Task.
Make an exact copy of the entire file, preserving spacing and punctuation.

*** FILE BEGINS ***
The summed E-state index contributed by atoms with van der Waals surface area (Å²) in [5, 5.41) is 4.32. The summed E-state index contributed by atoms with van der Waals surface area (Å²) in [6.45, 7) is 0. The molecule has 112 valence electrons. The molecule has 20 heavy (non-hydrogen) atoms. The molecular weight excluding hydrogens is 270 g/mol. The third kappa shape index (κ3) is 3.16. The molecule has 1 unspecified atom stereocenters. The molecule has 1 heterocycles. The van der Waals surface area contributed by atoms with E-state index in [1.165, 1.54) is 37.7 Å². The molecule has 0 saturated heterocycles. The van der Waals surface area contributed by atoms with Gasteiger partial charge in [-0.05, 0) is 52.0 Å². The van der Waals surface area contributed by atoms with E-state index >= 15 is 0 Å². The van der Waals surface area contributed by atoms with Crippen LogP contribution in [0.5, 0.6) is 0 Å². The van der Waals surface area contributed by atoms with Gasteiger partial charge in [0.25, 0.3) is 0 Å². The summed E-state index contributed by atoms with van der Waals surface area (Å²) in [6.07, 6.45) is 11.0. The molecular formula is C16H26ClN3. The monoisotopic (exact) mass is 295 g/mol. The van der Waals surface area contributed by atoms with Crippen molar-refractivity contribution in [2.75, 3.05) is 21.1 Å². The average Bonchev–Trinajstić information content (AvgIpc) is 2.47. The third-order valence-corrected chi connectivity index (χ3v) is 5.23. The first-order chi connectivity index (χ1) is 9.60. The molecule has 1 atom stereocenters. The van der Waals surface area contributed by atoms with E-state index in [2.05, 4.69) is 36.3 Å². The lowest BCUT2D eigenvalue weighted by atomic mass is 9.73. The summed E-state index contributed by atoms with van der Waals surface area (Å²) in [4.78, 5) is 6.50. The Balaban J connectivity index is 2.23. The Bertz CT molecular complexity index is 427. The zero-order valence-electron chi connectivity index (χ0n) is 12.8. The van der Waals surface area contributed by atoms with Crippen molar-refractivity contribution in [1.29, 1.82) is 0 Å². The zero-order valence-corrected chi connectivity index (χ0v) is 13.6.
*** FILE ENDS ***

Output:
The summed E-state index contributed by atoms with van der Waals surface area (Å²) in [5, 5.41) is 4.32. The summed E-state index contributed by atoms with van der Waals surface area (Å²) in [6.45, 7) is 0. The molecule has 112 valence electrons. The molecule has 20 heavy (non-hydrogen) atoms. The molecular weight excluding hydrogens is 270 g/mol. The third kappa shape index (κ3) is 3.16. The molecule has 1 unspecified atom stereocenters. The molecule has 1 heterocycles. The van der Waals surface area contributed by atoms with E-state index in [1.165, 1.54) is 37.7 Å². The molecule has 0 saturated heterocycles. The van der Waals surface area contributed by atoms with Gasteiger partial charge in [-0.05, 0) is 52.0 Å². The van der Waals surface area contributed by atoms with E-state index >= 15 is 0 Å². The van der Waals surface area contributed by atoms with Crippen LogP contribution in [0.5, 0.6) is 0 Å². The van der Waals surface area contributed by atoms with Gasteiger partial charge in [0.25, 0.3) is 0 Å². The summed E-state index contributed by atoms with van der Waals surface area (Å²) in [6.07, 6.45) is 11.0. The molecular formula is C16H26ClN3. The monoisotopic (exact) mass is 295 g/mol. The van der Waals surface area contributed by atoms with Crippen molar-refractivity contribution in [2.75, 3.05) is 21.1 Å². The average Bonchev–Trinajstić information content (AvgIpc) is 2.47. The third-order valence-corrected chi connectivity index (χ3v) is 5.23. The first-order chi connectivity index (χ1) is 9.60. The molecule has 1 atom stereocenters. The van der Waals surface area contributed by atoms with E-state index in [2.05, 4.69) is 36.3 Å². The lowest BCUT2D eigenvalue weighted by atomic mass is 9.73. The summed E-state index contributed by atoms with van der Waals surface area (Å²) in [4.78, 5) is 6.50. The Balaban J connectivity index is 2.23. The Bertz CT molecular complexity index is 427. The zero-order valence-electron chi connectivity index (χ0n) is 12.8. The van der Waals surface area contributed by atoms with Crippen molar-refractivity contribution in [1.29, 1.82) is 0 Å². The zero-order valence-corrected chi connectivity index (χ0v) is 13.6.